While it’s persistence that will get the entrepreneur ahead, it’s the strength of building relationships that gets them and their vision over the finish line. “Working in isolation makes the journey harder than it has to be”, says Joannou.
It’s this approach that makes them integral fixtures within knowledge cities like Melbourne, where the secondary currency is trading knowledge. Entrepreneurs are the conduits between ideas, talent and investment to produce solutions and products.
Part of the City of Melbourne’s work supporting this culture is making sure anyone can contribute, a culture where entrepreneurs can run between and build connections. Events such as Joannou’s Start-Up Grind and theSilicon Beach meet up during Melbourne’s Knowledge Week are the sort of gatherings that foster these connections and build a greater sense of entrepreneurial community.
Making a city open to innovation creates a welcoming environment for entrepreneurs like Marina Paronetto who says the support meshes with entrepreneurial spirit and “that is why it’s so liberating”. “No bureaucracy, no system, no set rules”, Paronetto explains. “You only need the will to start.”
Paronetto believes the unconstrained approach of entrepreneurs is because they are so “focused on adding value to customers” without playing by traditional rules “hence why they are disrupting well established industries”.
Her focus on finding solutions that add value explains her work with the Startup Weekend Education Melbourne as part of the Melbourne Knowledge Week festival. The event draws people passionate about solving education challenges and supports them as they validate their ideas with experts, while the winners getting funding to further develop their prototype.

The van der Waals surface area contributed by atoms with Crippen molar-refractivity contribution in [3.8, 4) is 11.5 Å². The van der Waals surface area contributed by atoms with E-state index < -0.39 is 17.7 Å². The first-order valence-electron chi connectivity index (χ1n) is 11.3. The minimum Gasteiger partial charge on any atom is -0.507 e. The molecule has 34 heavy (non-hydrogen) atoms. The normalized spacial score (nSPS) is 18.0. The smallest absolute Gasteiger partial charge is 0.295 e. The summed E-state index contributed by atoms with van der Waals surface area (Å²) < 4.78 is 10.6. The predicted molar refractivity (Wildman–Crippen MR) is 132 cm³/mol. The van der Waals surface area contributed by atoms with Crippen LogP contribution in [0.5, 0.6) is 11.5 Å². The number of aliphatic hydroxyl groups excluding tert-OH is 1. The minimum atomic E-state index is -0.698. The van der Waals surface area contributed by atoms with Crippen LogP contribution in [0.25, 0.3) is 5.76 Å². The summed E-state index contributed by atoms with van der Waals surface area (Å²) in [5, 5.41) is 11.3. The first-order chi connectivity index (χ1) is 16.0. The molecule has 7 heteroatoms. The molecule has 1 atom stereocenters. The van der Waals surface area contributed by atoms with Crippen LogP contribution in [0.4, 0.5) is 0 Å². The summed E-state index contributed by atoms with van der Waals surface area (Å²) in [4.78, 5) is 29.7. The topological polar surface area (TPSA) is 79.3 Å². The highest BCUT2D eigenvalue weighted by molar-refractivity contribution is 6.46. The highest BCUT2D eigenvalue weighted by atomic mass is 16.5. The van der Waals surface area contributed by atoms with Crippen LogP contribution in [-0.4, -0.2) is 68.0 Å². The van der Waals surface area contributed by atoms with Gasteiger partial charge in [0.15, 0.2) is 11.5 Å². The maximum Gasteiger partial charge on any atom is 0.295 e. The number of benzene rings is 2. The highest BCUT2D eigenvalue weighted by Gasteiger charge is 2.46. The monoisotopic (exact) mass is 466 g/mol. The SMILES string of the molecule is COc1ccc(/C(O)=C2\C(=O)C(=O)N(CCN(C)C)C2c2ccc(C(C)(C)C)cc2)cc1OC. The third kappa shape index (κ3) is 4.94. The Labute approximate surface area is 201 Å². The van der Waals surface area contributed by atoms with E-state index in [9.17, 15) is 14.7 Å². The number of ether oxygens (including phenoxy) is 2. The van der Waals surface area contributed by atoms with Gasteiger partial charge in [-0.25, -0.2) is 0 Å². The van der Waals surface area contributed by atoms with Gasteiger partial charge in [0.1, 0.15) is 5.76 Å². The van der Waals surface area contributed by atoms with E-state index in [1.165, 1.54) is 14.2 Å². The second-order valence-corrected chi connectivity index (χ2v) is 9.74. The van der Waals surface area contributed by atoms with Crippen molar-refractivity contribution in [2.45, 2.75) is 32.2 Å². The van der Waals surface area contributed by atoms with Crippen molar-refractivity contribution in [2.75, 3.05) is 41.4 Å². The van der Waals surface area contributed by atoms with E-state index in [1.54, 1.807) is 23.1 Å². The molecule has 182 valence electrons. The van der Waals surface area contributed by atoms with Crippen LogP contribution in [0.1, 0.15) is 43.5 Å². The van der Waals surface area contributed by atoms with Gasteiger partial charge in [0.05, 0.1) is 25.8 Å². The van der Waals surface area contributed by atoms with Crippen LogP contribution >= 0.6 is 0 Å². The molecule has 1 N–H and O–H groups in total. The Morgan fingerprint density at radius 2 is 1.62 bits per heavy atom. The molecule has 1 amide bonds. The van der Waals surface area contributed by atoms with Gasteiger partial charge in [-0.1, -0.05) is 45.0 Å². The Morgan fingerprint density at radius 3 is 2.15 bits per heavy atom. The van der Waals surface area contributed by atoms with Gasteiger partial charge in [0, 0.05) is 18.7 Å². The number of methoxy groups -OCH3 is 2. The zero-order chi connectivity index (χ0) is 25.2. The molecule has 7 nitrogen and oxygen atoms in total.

By matching creative minds to existing problems, Paronetto believes the event “gives attendees the opportunity to test ideas in a risk-free environment” which is crucial for supporting emerging entrepreneurs.
It’s a creative approach to finding and testing a solution to see if it will work, rather than whether it will sell. Both Joannou and Paronetto believe this approach is vital for encouraging an entrepreneurial culture, one that sits well within the many tech start-ups taking shape throughout Melbourne.
Hackathons and Startup Education Melbourne have a flow-on effect that reaches beyond the initial events. According to Paronetto, “many teams continue working on their ideas after the weekend and some become established companies”, creating a new generation of people contributing to Melbourne as a profitable and innovative knowledge city.
When an entrepreneur is supported, the result is larger than just helping an individual. By supporting entrepreneurial culture, connections are made and solutions found – often solutions that further contribute to the local economy, the hallmark of a true knowledge city.
For more information, visit Melbourne Knowledge Week atwww.melbourne.vic.gov.au /knowledgeweek